Extreme plasma theories put to the test
The first controlled studies of extremely hot, dense matter have overthrown the widely accepted 50-year old model used to explain how ions influence each other's behavior in a dense plasma. The results should benefit a wide range of fields, from research aimed at tapping nuclear fusion as an energy source to understanding the inner workings of stars.
The study also demonstrates the unique capabilities of the Linac Coherent Light Source (LCLS) X-ray laser at the SLAC National Accelerator Laboratory. While researchers have created extremely hot and dense plasmas before, LCLS allows them to measure the detailed properties of these states and test a fundamental class of plasma physics for the first time ever.
Plasma is sometimes referred to as the fourth state of matter alongside solid, liquid and gas and in this case it was hundreds of times hotter than the surface of the sun (2 million kelvins or 3.6 million degrees Fahrenheit). These measurements, reported by an international team of researchers and published this week in Physical Review Letters, contradict the prevailing model that scientists have used for a half-century to understand the conditions inside plasmas.
"We don't think this could have been done elsewhere," said Justin Wark, leader of a group at Oxford University that participated in the study. "Having an X-ray laser is key."
The international research team, which made the plasma by targeting super-thin aluminum with X-rays at LCLS, reported its initial results in January. Now, in a second study based on a new analysis of data from the same experiment, the group tackled another question: How are atoms in such a hot, dense plasma affected by their environment?
The researchers were able to pinpoint how much energy it takes to knock electrons from highly charged atoms in a dense plasma. "That's a question no one's been able to test properly before," said Orlando Ciricosta of Oxford University and lead author of the study, which included scientists from three DOE national laboratories.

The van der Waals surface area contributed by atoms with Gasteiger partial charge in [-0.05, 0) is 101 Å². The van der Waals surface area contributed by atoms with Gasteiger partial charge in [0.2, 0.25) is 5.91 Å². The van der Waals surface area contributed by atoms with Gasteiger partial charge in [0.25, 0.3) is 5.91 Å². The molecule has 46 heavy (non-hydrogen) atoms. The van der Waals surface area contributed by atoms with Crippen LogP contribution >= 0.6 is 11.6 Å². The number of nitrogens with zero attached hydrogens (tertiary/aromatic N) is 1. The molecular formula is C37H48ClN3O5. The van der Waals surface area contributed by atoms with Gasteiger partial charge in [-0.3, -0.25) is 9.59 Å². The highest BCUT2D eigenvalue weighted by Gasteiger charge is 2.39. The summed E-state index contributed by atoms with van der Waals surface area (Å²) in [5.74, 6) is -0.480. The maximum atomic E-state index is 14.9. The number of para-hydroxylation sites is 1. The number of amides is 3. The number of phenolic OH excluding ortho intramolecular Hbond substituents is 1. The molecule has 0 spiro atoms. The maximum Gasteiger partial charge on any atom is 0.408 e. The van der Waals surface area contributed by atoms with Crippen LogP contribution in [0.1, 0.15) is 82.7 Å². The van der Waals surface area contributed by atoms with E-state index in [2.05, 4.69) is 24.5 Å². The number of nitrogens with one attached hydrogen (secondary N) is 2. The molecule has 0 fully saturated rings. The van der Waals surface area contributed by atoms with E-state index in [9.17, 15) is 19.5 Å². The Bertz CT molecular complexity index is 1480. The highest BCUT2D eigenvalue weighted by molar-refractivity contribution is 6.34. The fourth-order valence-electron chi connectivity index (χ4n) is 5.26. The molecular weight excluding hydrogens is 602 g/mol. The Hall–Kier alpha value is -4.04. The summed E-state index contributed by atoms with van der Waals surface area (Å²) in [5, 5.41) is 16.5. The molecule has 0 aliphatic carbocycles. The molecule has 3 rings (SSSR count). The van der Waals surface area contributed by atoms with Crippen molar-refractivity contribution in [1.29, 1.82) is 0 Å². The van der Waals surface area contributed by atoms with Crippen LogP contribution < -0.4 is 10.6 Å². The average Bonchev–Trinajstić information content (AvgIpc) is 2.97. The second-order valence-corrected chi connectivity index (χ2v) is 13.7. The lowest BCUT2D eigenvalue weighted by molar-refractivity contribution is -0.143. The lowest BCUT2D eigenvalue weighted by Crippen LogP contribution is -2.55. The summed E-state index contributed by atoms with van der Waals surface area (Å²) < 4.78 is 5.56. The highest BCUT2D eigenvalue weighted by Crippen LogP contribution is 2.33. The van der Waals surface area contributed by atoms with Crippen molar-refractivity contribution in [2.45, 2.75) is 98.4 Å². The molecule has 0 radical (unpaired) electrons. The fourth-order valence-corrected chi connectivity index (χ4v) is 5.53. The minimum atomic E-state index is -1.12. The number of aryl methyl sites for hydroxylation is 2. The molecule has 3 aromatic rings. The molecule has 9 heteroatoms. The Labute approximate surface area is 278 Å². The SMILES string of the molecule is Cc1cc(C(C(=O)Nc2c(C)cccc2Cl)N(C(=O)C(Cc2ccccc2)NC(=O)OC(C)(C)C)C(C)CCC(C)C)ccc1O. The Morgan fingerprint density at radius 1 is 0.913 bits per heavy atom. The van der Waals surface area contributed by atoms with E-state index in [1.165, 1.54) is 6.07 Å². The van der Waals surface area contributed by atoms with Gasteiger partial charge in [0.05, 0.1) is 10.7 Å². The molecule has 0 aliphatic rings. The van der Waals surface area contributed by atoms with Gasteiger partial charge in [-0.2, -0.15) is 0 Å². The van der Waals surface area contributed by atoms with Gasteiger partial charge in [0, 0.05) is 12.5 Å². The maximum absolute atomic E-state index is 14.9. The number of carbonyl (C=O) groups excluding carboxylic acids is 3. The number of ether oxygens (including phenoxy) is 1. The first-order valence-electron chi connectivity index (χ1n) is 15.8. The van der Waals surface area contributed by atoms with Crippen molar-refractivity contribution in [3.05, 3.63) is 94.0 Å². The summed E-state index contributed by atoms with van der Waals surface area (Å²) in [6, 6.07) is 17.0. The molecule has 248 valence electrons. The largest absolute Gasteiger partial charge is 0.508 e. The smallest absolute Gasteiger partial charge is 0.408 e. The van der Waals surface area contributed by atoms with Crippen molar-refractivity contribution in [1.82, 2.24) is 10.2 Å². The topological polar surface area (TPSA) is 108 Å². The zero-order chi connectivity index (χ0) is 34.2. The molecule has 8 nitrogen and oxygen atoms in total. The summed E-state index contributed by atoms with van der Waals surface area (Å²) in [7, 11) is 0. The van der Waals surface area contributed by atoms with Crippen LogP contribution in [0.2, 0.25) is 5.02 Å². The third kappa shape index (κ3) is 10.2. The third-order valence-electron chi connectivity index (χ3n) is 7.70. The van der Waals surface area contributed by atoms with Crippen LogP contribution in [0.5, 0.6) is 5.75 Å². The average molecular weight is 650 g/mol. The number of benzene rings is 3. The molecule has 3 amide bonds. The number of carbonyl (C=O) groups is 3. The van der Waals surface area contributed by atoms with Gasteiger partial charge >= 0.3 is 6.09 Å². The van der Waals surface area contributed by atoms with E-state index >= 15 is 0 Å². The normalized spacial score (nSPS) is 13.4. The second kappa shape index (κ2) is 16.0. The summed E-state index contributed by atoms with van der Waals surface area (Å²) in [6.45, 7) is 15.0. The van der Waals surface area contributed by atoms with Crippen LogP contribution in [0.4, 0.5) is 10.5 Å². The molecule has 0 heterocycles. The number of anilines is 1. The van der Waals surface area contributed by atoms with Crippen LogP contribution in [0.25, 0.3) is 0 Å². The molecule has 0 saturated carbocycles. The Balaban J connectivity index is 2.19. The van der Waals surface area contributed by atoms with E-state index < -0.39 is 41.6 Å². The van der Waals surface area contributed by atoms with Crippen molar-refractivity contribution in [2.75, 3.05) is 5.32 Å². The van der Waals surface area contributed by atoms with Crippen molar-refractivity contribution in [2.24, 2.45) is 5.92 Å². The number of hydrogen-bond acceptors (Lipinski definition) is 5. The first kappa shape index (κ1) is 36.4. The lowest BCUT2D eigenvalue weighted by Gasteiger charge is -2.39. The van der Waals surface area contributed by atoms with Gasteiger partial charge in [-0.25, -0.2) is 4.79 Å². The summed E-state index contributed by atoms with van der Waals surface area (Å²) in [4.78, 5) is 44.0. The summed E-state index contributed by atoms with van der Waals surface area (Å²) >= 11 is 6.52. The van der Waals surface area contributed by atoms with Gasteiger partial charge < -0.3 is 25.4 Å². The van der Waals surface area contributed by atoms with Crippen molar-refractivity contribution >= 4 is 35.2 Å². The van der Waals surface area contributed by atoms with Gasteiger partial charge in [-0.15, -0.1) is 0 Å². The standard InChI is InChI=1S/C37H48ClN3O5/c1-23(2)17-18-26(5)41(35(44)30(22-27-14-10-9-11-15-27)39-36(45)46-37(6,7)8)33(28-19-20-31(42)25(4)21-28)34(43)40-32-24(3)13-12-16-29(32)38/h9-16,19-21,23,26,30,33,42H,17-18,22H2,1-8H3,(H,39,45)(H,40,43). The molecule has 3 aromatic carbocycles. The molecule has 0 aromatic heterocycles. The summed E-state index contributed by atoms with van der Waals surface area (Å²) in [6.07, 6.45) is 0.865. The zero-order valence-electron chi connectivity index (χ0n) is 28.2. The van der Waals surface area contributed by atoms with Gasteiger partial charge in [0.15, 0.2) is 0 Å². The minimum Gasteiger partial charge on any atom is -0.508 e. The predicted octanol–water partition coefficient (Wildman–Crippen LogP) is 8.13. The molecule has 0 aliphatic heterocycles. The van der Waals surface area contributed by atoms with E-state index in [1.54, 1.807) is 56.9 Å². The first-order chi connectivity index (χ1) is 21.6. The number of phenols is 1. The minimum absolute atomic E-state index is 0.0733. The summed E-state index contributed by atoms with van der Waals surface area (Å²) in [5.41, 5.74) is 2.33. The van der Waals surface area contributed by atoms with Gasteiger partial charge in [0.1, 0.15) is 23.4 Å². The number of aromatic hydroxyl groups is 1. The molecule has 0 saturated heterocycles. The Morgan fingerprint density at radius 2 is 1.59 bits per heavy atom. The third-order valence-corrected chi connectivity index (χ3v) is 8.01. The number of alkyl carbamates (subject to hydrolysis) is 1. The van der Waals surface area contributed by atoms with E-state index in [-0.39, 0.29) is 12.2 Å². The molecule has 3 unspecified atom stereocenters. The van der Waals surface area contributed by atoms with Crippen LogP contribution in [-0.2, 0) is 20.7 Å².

The LCLS offers a unique test bed for these studies: It provides a very controlled environment for measuring extreme phenomena, a laser beam with finely tuned energies and a way to precisely measure the properties of a plasma at a specific solid density.
The new analysis gives insight into the sorts of plasmas scientists need to create in some experimental approaches to fusion, the process that powers stars, in which the cores of super-condensed atoms combine and release massive amounts of energy. The research may lead to improved modeling for certain aspects of fusion, as it gives detailed information about the process where tightly packed atoms begin to lose their autonomy as the orbits of their associated electrons overlap.
Scientists use complicated algorithms that may include millions of lines of code to simulate the behavior of superheated matter and build better models of how fusion works.
"Even very sophisticated computer codes used to simulate dense plasmas usually employ an old model from 1966 to simulate the effects of the plasma environment," Ciricosta said. "Our work at the LCLS has shown that this widely used model does not fit the data. In an extraordinary twist of fate, it turns out that an even earlier approach from 1963 does a far better job."
Wark said he expects the findings will have "significant impact" in the plasma physics community, as the 1963 model can be easily applied to improve existing simulations in a range of fields. However, the complete physics is still far from clear, and he cautioned that more testing and refinement may be necessary.
"We're not going to claim any current model works under all conditions and works for everything," he said. "We would really like people to go and revisit this problem, to see if they can come up with something even more sophisticated."